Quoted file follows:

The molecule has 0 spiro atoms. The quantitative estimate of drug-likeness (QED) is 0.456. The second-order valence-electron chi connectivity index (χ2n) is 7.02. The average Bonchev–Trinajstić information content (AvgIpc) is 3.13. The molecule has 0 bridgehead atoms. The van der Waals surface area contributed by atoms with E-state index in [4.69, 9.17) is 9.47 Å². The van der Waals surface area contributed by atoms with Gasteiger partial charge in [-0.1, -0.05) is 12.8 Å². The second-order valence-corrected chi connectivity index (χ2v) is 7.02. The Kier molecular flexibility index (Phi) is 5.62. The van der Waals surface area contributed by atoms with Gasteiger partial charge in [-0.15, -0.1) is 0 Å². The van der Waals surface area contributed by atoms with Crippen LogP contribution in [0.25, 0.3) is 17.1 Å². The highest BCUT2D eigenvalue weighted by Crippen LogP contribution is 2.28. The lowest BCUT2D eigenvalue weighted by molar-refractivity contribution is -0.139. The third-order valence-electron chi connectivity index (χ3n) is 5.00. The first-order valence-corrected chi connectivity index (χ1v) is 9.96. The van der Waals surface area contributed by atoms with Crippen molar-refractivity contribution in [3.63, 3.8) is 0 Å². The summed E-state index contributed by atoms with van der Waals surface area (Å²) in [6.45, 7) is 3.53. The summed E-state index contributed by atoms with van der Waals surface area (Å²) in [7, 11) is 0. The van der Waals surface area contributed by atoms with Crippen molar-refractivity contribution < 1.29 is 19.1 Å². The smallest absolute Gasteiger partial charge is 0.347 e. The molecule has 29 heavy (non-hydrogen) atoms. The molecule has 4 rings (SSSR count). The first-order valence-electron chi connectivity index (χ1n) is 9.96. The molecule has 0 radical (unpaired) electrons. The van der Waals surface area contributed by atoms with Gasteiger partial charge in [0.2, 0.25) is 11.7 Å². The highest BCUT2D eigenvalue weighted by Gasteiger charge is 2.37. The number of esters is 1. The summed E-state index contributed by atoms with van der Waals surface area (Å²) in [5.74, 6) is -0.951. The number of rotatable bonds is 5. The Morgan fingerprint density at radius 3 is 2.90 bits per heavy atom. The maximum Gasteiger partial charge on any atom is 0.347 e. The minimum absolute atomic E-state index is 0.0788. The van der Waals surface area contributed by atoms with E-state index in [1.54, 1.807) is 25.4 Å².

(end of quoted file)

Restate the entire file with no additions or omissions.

The molecule has 0 spiro atoms. The quantitative estimate of drug-likeness (QED) is 0.456. The second-order valence-electron chi connectivity index (χ2n) is 7.02. The average Bonchev–Trinajstić information content (AvgIpc) is 3.13. The molecule has 0 bridgehead atoms. The van der Waals surface area contributed by atoms with E-state index in [4.69, 9.17) is 9.47 Å². The van der Waals surface area contributed by atoms with Gasteiger partial charge in [-0.1, -0.05) is 12.8 Å². The second-order valence-corrected chi connectivity index (χ2v) is 7.02. The Kier molecular flexibility index (Phi) is 5.62. The van der Waals surface area contributed by atoms with Gasteiger partial charge in [-0.15, -0.1) is 0 Å². The van der Waals surface area contributed by atoms with Crippen LogP contribution in [0.25, 0.3) is 17.1 Å². The highest BCUT2D eigenvalue weighted by Crippen LogP contribution is 2.28. The lowest BCUT2D eigenvalue weighted by molar-refractivity contribution is -0.139. The third-order valence-electron chi connectivity index (χ3n) is 5.00. The first-order valence-corrected chi connectivity index (χ1v) is 9.96. The van der Waals surface area contributed by atoms with Crippen molar-refractivity contribution in [3.63, 3.8) is 0 Å². The summed E-state index contributed by atoms with van der Waals surface area (Å²) in [6.45, 7) is 3.53. The summed E-state index contributed by atoms with van der Waals surface area (Å²) in [7, 11) is 0. The van der Waals surface area contributed by atoms with Crippen molar-refractivity contribution < 1.29 is 19.1 Å². The smallest absolute Gasteiger partial charge is 0.347 e. The molecule has 29 heavy (non-hydrogen) atoms. The molecule has 4 rings (SSSR count). The first-order valence-electron chi connectivity index (χ1n) is 9.96. The molecule has 0 radical (unpaired) electrons. The van der Waals surface area contributed by atoms with Gasteiger partial charge in [0.2, 0.25) is 11.7 Å². The highest BCUT2D eigenvalue weighted by Gasteiger charge is 2.37. The number of esters is 1. The summed E-state index contributed by atoms with van der Waals surface area (Å²) in [5.74, 6) is -0.951. The number of rotatable bonds is 5. The Morgan fingerprint density at radius 3 is 2.90 bits per heavy atom. The maximum Gasteiger partial charge on any atom is 0.347 e. The minimum absolute atomic E-state index is 0.0788. The van der Waals surface area contributed by atoms with E-state index in [1.54, 1.807) is 25.4 Å².